Andrew Jackson’s Walking Stick
By Sharon Workman
This second one sure qualifies as a "family legend" as I cannot
prove its authenticity, but knowing some of the principals, I believe it without
My grandmother (Bernice Bauman Workman 1882-1955) gave her oldest
son, my father (Floyd Workman 1903-1997) a primitive walking stick, clearly
fashioned by hand. I have it now. It looks very old. The story is that it was
made by Andrew Jackson in 1815 during the Battle of New Orleans and passed from
one person to another until it came into the possession of my grandmother's
father, Samuel Henry Bauman 1855-1955.
Along with the walking stick, she gave my dad a small thick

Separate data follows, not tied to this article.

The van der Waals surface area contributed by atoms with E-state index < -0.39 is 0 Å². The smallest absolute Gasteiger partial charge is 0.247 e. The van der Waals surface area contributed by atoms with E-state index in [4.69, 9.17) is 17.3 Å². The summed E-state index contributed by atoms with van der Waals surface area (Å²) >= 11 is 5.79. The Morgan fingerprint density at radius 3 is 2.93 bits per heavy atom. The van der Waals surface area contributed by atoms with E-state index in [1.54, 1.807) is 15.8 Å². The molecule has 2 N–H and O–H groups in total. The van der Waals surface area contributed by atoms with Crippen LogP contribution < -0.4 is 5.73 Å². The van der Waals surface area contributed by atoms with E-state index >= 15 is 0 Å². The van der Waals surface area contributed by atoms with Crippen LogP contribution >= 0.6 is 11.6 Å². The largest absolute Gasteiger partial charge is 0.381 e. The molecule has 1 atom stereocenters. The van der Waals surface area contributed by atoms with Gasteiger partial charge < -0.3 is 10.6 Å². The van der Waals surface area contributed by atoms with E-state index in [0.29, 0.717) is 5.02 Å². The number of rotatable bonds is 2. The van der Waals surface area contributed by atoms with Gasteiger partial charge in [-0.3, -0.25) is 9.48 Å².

paper, looking something like heavy cardboard, measuring about 2 inches wide by
4 inches long. On it, in very old looking script and ink was what I recognized
to be my grandmother's handwriting. It was the provenance of the walking
stick. It reads....
sprout which Andrew Jackson cut on the battle field of New Orleans 1815 which he
carried and gave to a friend in Baltimore who gave it to his friend Henry Kiek
Utica Iowa who presented it to S. H. Bauman Birmingham, IA. This battle was
fought after peace had been declared.
Of course, she was right about the battle happening after the
peace. Shows her education, and how important it was to her.
Too bad that friend in Baltimore that received the walking stick
from Jackson was unnamed. Otherwise, we could trace out the course of it and
give it more credibility.